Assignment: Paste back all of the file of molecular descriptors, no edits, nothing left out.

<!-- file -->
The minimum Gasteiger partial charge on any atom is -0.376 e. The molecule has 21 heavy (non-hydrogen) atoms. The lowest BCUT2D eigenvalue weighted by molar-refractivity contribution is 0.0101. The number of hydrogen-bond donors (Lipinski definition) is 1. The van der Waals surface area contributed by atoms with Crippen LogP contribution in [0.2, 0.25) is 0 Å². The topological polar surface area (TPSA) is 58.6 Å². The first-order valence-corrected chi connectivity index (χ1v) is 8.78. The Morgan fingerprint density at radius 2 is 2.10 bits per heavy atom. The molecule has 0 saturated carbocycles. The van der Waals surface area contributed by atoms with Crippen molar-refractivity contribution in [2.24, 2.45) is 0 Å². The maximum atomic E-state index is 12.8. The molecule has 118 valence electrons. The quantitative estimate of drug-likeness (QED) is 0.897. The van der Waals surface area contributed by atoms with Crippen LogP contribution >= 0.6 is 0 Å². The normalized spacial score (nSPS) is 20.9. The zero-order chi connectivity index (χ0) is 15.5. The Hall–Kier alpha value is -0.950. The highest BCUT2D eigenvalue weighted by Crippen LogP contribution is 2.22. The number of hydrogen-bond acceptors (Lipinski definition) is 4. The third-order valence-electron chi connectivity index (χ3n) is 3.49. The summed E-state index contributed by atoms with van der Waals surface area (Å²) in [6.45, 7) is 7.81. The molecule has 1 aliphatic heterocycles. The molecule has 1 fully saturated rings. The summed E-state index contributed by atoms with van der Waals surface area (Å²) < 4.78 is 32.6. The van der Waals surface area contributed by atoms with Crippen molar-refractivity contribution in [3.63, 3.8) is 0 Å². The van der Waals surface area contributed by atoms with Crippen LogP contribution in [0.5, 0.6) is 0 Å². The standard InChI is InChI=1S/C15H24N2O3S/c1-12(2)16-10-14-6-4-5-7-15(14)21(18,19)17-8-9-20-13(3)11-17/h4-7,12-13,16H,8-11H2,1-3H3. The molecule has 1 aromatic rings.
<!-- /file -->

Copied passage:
The minimum Gasteiger partial charge on any atom is -0.376 e. The molecule has 21 heavy (non-hydrogen) atoms. The lowest BCUT2D eigenvalue weighted by molar-refractivity contribution is 0.0101. The number of hydrogen-bond donors (Lipinski definition) is 1. The van der Waals surface area contributed by atoms with Crippen LogP contribution in [0.2, 0.25) is 0 Å². The topological polar surface area (TPSA) is 58.6 Å². The first-order valence-corrected chi connectivity index (χ1v) is 8.78. The Morgan fingerprint density at radius 2 is 2.10 bits per heavy atom. The molecule has 0 saturated carbocycles. The van der Waals surface area contributed by atoms with Crippen molar-refractivity contribution in [2.24, 2.45) is 0 Å². The maximum atomic E-state index is 12.8. The molecule has 118 valence electrons. The quantitative estimate of drug-likeness (QED) is 0.897. The van der Waals surface area contributed by atoms with Crippen LogP contribution >= 0.6 is 0 Å². The normalized spacial score (nSPS) is 20.9. The zero-order chi connectivity index (χ0) is 15.5. The Hall–Kier alpha value is -0.950. The highest BCUT2D eigenvalue weighted by Crippen LogP contribution is 2.22. The number of hydrogen-bond acceptors (Lipinski definition) is 4. The third-order valence-electron chi connectivity index (χ3n) is 3.49. The summed E-state index contributed by atoms with van der Waals surface area (Å²) in [6.45, 7) is 7.81. The molecule has 1 aliphatic heterocycles. The molecule has 1 fully saturated rings. The summed E-state index contributed by atoms with van der Waals surface area (Å²) < 4.78 is 32.6. The van der Waals surface area contributed by atoms with Crippen molar-refractivity contribution in [3.63, 3.8) is 0 Å². The van der Waals surface area contributed by atoms with Crippen LogP contribution in [0.5, 0.6) is 0 Å². The standard InChI is InChI=1S/C15H24N2O3S/c1-12(2)16-10-14-6-4-5-7-15(14)21(18,19)17-8-9-20-13(3)11-17/h4-7,12-13,16H,8-11H2,1-3H3. The molecule has 1 aromatic rings.